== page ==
The customer-experience is developed through every interaction that the customer has with you, as it relates to sales, expectations, feedback, surveys, social media engagement, newsletters etc. The thing is that the basic desires of your customer are not found in your product/service, but rather in being heard, understood, and given an avenue to satisfy their needs and desires.
That might sound strange, but any business that focuses on the product or service before the customer is really going at it blindly. It is through engagement with your customer that you know what product or service to prioritise, and it is by meeting their needs and building a relationship that your customers are retained and keep coming back.
The traditional Customer Relations Manager (CRM) will usually fulfil the role described above, but they are generally positioned in such a way that the job description focuses on a reactive response to clients rather than a proactive approach. The scope of what the CRM does must broaden if the company they work for wishes to become customer experience leaders.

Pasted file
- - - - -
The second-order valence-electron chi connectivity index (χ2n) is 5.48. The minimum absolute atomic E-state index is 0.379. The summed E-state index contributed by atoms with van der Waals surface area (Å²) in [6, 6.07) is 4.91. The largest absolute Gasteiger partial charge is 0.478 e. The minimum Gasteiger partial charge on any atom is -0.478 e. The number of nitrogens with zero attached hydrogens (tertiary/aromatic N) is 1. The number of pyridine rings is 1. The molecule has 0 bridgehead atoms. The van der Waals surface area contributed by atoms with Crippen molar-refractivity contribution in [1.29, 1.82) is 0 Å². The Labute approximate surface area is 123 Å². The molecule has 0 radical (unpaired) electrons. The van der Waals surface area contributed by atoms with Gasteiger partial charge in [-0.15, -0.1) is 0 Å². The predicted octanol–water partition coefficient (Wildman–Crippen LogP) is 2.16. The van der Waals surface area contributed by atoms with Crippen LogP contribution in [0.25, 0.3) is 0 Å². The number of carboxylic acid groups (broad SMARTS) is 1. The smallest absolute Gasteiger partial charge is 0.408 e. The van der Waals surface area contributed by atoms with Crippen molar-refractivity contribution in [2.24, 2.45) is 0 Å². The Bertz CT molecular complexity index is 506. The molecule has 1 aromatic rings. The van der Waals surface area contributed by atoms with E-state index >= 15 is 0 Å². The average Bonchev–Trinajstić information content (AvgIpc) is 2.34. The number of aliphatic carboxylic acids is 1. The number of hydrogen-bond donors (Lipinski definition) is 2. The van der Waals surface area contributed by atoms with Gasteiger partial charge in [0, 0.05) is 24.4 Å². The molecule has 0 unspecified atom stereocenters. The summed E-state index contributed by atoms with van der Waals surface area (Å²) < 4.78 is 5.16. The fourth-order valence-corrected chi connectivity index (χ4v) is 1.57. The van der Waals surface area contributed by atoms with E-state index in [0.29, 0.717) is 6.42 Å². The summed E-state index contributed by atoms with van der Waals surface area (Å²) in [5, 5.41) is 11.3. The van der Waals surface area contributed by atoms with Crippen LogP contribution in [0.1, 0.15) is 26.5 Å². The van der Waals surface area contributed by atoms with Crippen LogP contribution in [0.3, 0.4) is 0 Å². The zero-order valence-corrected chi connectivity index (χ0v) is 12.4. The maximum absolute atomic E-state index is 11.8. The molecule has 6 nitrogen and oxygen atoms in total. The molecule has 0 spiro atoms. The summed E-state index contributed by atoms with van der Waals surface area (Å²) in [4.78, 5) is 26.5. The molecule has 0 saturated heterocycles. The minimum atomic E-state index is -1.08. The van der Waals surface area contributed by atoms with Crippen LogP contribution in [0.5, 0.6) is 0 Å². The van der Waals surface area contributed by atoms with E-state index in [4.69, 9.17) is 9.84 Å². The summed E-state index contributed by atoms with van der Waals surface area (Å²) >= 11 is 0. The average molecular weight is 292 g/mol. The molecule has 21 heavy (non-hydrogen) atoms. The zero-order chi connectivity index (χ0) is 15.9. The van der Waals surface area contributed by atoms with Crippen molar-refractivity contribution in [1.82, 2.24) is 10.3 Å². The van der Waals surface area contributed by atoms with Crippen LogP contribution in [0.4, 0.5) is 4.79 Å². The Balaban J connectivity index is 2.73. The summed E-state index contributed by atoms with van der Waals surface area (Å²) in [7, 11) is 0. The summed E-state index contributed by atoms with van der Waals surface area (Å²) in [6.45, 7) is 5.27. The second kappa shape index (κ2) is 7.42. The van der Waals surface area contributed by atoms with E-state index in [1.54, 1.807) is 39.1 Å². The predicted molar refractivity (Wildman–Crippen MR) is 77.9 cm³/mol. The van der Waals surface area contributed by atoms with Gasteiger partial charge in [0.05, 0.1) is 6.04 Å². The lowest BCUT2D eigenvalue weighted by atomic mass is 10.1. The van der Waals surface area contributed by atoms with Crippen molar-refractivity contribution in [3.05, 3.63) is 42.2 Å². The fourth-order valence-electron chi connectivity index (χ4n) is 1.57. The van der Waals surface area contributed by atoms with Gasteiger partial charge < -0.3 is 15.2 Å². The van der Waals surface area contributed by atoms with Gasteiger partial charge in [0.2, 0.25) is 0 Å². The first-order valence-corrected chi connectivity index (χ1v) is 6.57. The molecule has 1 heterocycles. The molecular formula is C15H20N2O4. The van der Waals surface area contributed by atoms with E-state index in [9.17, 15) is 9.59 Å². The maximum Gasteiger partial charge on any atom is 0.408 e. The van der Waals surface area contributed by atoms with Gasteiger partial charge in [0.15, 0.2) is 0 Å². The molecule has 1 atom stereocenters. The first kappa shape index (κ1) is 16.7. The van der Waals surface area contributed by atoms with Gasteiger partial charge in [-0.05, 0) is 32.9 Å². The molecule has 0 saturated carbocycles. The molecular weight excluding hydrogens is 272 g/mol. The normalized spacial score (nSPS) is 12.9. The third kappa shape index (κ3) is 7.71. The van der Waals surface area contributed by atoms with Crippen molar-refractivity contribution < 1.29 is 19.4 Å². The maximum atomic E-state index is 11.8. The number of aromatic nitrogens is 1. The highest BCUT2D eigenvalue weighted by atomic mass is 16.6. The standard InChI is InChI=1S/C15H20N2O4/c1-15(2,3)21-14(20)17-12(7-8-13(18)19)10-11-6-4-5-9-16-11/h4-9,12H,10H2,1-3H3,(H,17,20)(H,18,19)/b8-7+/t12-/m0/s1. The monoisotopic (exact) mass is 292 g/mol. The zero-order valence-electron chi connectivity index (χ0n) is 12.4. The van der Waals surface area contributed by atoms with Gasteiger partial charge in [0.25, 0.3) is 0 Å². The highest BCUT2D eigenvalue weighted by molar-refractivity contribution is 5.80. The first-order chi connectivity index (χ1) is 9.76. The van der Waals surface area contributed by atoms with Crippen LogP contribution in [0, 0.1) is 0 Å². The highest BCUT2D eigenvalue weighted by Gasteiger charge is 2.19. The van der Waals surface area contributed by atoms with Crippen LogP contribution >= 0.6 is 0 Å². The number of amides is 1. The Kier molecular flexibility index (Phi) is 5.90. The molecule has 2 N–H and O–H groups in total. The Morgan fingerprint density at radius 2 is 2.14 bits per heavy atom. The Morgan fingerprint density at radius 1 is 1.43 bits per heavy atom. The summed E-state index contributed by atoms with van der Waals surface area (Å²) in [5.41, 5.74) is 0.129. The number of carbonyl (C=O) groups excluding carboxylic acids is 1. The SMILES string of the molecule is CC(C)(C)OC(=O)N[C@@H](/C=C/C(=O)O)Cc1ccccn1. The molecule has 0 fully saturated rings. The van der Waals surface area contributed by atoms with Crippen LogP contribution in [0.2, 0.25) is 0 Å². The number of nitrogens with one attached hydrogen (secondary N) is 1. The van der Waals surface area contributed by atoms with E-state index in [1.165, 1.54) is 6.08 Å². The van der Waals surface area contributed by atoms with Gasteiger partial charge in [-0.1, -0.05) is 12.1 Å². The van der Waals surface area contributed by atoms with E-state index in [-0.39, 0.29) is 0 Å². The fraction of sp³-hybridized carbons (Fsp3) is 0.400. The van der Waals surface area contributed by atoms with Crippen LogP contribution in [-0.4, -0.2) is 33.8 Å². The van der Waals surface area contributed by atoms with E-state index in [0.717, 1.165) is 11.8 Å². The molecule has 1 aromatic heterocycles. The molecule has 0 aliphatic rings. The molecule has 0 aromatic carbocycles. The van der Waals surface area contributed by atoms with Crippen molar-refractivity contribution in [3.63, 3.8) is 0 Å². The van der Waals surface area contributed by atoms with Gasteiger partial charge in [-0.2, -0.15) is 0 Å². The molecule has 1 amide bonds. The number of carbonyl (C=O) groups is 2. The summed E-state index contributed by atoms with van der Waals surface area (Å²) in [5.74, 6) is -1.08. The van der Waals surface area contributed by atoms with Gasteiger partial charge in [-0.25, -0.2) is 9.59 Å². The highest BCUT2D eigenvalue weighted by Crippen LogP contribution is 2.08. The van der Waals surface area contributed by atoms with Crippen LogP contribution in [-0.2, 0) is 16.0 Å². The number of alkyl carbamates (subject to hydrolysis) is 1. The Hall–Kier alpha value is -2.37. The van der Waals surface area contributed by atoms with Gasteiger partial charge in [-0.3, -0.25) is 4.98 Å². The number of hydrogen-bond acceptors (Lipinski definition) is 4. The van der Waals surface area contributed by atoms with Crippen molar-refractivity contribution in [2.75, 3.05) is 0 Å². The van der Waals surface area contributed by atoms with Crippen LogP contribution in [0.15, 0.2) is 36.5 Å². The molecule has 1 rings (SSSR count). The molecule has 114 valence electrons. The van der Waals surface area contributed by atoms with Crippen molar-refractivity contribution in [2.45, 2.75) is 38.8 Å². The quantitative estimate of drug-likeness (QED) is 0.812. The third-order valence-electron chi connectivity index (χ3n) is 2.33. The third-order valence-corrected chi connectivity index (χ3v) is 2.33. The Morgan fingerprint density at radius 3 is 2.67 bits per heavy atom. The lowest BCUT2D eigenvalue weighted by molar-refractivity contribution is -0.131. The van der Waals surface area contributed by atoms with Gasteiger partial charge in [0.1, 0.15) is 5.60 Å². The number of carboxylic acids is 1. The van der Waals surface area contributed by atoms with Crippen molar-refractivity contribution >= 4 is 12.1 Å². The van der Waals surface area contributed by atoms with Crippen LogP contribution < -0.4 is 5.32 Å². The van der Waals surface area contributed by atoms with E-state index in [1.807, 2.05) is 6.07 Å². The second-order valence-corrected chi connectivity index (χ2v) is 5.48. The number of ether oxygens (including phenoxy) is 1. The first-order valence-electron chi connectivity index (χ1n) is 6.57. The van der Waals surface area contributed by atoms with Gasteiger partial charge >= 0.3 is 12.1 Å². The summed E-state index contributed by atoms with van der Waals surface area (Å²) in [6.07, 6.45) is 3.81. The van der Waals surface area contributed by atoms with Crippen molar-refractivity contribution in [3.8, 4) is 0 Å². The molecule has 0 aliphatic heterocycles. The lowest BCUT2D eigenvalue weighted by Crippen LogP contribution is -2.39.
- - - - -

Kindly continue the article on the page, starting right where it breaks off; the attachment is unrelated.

A few tips for a Better Customer Experience:
1. Have multiple avenues for customer engagement, but do not go beyond your capacity
Every avenue that you make available to your customers to interact with you should be something you need to monitor and respond to quickly. A business that runs a Facebook page, for instance, needs to be actively engaged with their online community. You need to have a dedicated person/team (depending on your business’s size) on the task. If you are not able to meet your clients in the spaces that you make available to them, you will lose their attention and loyalty very quickly. Unless you have a structure in place to add a platform of communication to your customer experience model, perhaps you need to reconsider your decision.
2. Don’t make every interaction transactional
Just as with your interactions with your friends and family, your customers do not want a relationship that relies on quid-pro-quo interactions. A good customer experience relies on your desire to connect with them even when you are not getting anything from the interaction. If you only make your customers feel like they are valuable when they can give you something, you will lose them quickly. Building a stream of continuous engagement is vital to making your client feel special.
3. Ask for more